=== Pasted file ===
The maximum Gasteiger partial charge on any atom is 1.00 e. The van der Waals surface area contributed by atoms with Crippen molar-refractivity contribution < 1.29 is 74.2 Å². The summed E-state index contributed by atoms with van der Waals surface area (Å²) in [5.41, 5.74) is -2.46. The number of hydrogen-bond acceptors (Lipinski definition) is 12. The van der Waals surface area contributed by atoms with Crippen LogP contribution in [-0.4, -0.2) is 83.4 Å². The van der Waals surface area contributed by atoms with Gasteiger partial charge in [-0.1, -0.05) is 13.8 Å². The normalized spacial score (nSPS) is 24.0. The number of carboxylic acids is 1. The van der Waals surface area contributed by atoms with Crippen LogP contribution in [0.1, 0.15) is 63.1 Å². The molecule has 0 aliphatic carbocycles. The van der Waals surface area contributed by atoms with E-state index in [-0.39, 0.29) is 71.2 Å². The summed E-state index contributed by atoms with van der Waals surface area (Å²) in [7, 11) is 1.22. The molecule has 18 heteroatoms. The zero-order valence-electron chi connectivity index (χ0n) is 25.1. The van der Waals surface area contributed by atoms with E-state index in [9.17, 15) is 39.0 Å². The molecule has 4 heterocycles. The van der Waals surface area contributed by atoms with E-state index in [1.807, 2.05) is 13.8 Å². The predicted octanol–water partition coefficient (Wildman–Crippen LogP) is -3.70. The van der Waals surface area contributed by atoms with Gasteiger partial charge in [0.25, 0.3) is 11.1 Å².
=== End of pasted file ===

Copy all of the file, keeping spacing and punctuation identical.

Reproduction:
The maximum Gasteiger partial charge on any atom is 1.00 e. The van der Waals surface area contributed by atoms with Crippen molar-refractivity contribution < 1.29 is 74.2 Å². The summed E-state index contributed by atoms with van der Waals surface area (Å²) in [5.41, 5.74) is -2.46. The number of hydrogen-bond acceptors (Lipinski definition) is 12. The van der Waals surface area contributed by atoms with Crippen LogP contribution in [-0.4, -0.2) is 83.4 Å². The van der Waals surface area contributed by atoms with Gasteiger partial charge in [-0.1, -0.05) is 13.8 Å². The normalized spacial score (nSPS) is 24.0. The number of carboxylic acids is 1. The van der Waals surface area contributed by atoms with Crippen LogP contribution in [0.1, 0.15) is 63.1 Å². The molecule has 0 aliphatic carbocycles. The van der Waals surface area contributed by atoms with E-state index in [-0.39, 0.29) is 71.2 Å². The summed E-state index contributed by atoms with van der Waals surface area (Å²) in [7, 11) is 1.22. The molecule has 18 heteroatoms. The zero-order valence-electron chi connectivity index (χ0n) is 25.1. The van der Waals surface area contributed by atoms with E-state index in [9.17, 15) is 39.0 Å². The molecule has 4 heterocycles. The van der Waals surface area contributed by atoms with E-state index in [1.807, 2.05) is 13.8 Å². The predicted octanol–water partition coefficient (Wildman–Crippen LogP) is -3.70. The van der Waals surface area contributed by atoms with Gasteiger partial charge in [0.25, 0.3) is 11.1 Å².